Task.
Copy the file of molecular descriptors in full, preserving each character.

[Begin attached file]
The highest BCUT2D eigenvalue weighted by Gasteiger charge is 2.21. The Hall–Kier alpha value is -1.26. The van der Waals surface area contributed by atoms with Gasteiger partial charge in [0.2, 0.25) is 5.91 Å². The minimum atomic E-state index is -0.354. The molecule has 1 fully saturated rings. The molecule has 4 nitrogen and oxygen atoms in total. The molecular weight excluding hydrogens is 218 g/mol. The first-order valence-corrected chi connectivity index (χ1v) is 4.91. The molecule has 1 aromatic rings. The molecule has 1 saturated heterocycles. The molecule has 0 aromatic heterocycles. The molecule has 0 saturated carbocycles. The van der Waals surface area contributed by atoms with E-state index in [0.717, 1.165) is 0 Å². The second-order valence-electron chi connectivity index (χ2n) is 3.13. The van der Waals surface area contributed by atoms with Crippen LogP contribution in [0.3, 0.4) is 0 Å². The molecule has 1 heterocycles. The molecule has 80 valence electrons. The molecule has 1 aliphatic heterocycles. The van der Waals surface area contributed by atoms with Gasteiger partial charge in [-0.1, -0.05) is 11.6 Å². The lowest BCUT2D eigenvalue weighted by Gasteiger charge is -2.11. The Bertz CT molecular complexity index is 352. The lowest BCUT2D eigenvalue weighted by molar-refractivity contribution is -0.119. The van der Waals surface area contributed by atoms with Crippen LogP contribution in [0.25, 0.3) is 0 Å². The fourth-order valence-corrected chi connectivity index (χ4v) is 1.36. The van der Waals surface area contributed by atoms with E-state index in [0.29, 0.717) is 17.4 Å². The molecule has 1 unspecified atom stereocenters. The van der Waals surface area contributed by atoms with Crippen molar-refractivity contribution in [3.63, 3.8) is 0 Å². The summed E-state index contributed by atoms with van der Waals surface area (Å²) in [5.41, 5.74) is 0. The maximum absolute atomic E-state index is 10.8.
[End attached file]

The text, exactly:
The highest BCUT2D eigenvalue weighted by Gasteiger charge is 2.21. The Hall–Kier alpha value is -1.26. The van der Waals surface area contributed by atoms with Gasteiger partial charge in [0.2, 0.25) is 5.91 Å². The minimum atomic E-state index is -0.354. The molecule has 1 fully saturated rings. The molecule has 4 nitrogen and oxygen atoms in total. The molecular weight excluding hydrogens is 218 g/mol. The first-order valence-corrected chi connectivity index (χ1v) is 4.91. The molecule has 1 aromatic rings. The molecule has 1 saturated heterocycles. The molecule has 0 aromatic heterocycles. The molecule has 0 saturated carbocycles. The van der Waals surface area contributed by atoms with E-state index in [0.717, 1.165) is 0 Å². The second-order valence-electron chi connectivity index (χ2n) is 3.13. The van der Waals surface area contributed by atoms with Crippen LogP contribution in [0.3, 0.4) is 0 Å². The molecule has 1 heterocycles. The molecule has 80 valence electrons. The molecule has 1 aliphatic heterocycles. The van der Waals surface area contributed by atoms with Gasteiger partial charge in [-0.1, -0.05) is 11.6 Å². The lowest BCUT2D eigenvalue weighted by Gasteiger charge is -2.11. The Bertz CT molecular complexity index is 352. The lowest BCUT2D eigenvalue weighted by molar-refractivity contribution is -0.119. The van der Waals surface area contributed by atoms with Crippen LogP contribution in [0.25, 0.3) is 0 Å². The fourth-order valence-corrected chi connectivity index (χ4v) is 1.36. The van der Waals surface area contributed by atoms with E-state index in [0.29, 0.717) is 17.4 Å². The molecule has 1 unspecified atom stereocenters. The van der Waals surface area contributed by atoms with Crippen molar-refractivity contribution in [3.63, 3.8) is 0 Å². The summed E-state index contributed by atoms with van der Waals surface area (Å²) in [5.41, 5.74) is 0. The maximum absolute atomic E-state index is 10.8.